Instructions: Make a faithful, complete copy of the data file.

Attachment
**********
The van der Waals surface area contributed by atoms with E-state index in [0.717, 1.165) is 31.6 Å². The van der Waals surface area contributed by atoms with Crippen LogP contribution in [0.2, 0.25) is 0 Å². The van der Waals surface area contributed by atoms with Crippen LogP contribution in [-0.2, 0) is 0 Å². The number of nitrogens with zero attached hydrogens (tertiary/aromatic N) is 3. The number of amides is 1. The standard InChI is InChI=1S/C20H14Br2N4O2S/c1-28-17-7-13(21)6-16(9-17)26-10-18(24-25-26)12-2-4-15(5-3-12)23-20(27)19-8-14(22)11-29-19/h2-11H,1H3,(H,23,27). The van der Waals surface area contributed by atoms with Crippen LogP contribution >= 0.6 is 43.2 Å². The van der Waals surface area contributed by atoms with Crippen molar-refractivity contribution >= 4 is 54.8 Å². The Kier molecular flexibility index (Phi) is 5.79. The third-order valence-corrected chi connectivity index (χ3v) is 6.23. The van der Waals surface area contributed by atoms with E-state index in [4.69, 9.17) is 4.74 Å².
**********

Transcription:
The van der Waals surface area contributed by atoms with E-state index in [0.717, 1.165) is 31.6 Å². The van der Waals surface area contributed by atoms with Crippen LogP contribution in [0.2, 0.25) is 0 Å². The van der Waals surface area contributed by atoms with Crippen LogP contribution in [-0.2, 0) is 0 Å². The number of nitrogens with zero attached hydrogens (tertiary/aromatic N) is 3. The number of amides is 1. The standard InChI is InChI=1S/C20H14Br2N4O2S/c1-28-17-7-13(21)6-16(9-17)26-10-18(24-25-26)12-2-4-15(5-3-12)23-20(27)19-8-14(22)11-29-19/h2-11H,1H3,(H,23,27). The van der Waals surface area contributed by atoms with Crippen LogP contribution >= 0.6 is 43.2 Å². The van der Waals surface area contributed by atoms with Crippen molar-refractivity contribution >= 4 is 54.8 Å². The Kier molecular flexibility index (Phi) is 5.79. The third-order valence-corrected chi connectivity index (χ3v) is 6.23. The van der Waals surface area contributed by atoms with E-state index in [4.69, 9.17) is 4.74 Å².